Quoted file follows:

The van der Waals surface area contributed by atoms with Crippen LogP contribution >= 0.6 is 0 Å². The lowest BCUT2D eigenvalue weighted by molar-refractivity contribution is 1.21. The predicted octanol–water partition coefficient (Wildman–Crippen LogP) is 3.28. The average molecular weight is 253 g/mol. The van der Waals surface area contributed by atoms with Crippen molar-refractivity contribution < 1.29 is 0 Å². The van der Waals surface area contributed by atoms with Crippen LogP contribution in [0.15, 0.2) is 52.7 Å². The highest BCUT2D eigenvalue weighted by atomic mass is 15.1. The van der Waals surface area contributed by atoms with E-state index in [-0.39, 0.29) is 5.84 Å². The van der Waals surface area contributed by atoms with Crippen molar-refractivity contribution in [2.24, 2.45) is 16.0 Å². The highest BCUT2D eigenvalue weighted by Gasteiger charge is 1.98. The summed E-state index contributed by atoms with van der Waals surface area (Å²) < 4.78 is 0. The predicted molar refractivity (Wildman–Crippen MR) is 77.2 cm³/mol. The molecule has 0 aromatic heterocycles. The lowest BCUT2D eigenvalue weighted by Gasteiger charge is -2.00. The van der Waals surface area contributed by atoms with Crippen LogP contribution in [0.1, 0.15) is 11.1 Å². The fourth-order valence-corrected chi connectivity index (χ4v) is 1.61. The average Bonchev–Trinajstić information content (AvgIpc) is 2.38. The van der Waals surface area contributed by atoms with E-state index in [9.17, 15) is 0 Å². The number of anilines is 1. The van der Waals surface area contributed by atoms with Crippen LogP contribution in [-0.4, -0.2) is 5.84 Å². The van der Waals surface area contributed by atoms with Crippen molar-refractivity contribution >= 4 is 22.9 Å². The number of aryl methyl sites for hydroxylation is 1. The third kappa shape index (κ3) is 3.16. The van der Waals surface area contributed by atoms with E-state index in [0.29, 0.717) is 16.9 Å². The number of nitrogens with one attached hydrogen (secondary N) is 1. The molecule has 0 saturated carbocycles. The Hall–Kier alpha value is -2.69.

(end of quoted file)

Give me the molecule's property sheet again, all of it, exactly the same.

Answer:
The van der Waals surface area contributed by atoms with Crippen LogP contribution >= 0.6 is 0 Å². The lowest BCUT2D eigenvalue weighted by molar-refractivity contribution is 1.21. The predicted octanol–water partition coefficient (Wildman–Crippen LogP) is 3.28. The average molecular weight is 253 g/mol. The van der Waals surface area contributed by atoms with Crippen molar-refractivity contribution < 1.29 is 0 Å². The van der Waals surface area contributed by atoms with Crippen LogP contribution in [0.15, 0.2) is 52.7 Å². The highest BCUT2D eigenvalue weighted by atomic mass is 15.1. The van der Waals surface area contributed by atoms with E-state index in [-0.39, 0.29) is 5.84 Å². The van der Waals surface area contributed by atoms with Crippen molar-refractivity contribution in [2.24, 2.45) is 16.0 Å². The highest BCUT2D eigenvalue weighted by Gasteiger charge is 1.98. The summed E-state index contributed by atoms with van der Waals surface area (Å²) < 4.78 is 0. The predicted molar refractivity (Wildman–Crippen MR) is 77.2 cm³/mol. The molecule has 0 aromatic heterocycles. The lowest BCUT2D eigenvalue weighted by Gasteiger charge is -2.00. The van der Waals surface area contributed by atoms with Crippen LogP contribution in [0.1, 0.15) is 11.1 Å². The fourth-order valence-corrected chi connectivity index (χ4v) is 1.61. The average Bonchev–Trinajstić information content (AvgIpc) is 2.38. The van der Waals surface area contributed by atoms with E-state index in [9.17, 15) is 0 Å². The number of anilines is 1. The van der Waals surface area contributed by atoms with Crippen LogP contribution in [-0.4, -0.2) is 5.84 Å². The van der Waals surface area contributed by atoms with Crippen molar-refractivity contribution >= 4 is 22.9 Å². The number of aryl methyl sites for hydroxylation is 1. The third kappa shape index (κ3) is 3.16. The van der Waals surface area contributed by atoms with E-state index in [0.29, 0.717) is 16.9 Å². The number of nitrogens with one attached hydrogen (secondary N) is 1. The molecule has 0 saturated carbocycles. The Hall–Kier alpha value is -2.69.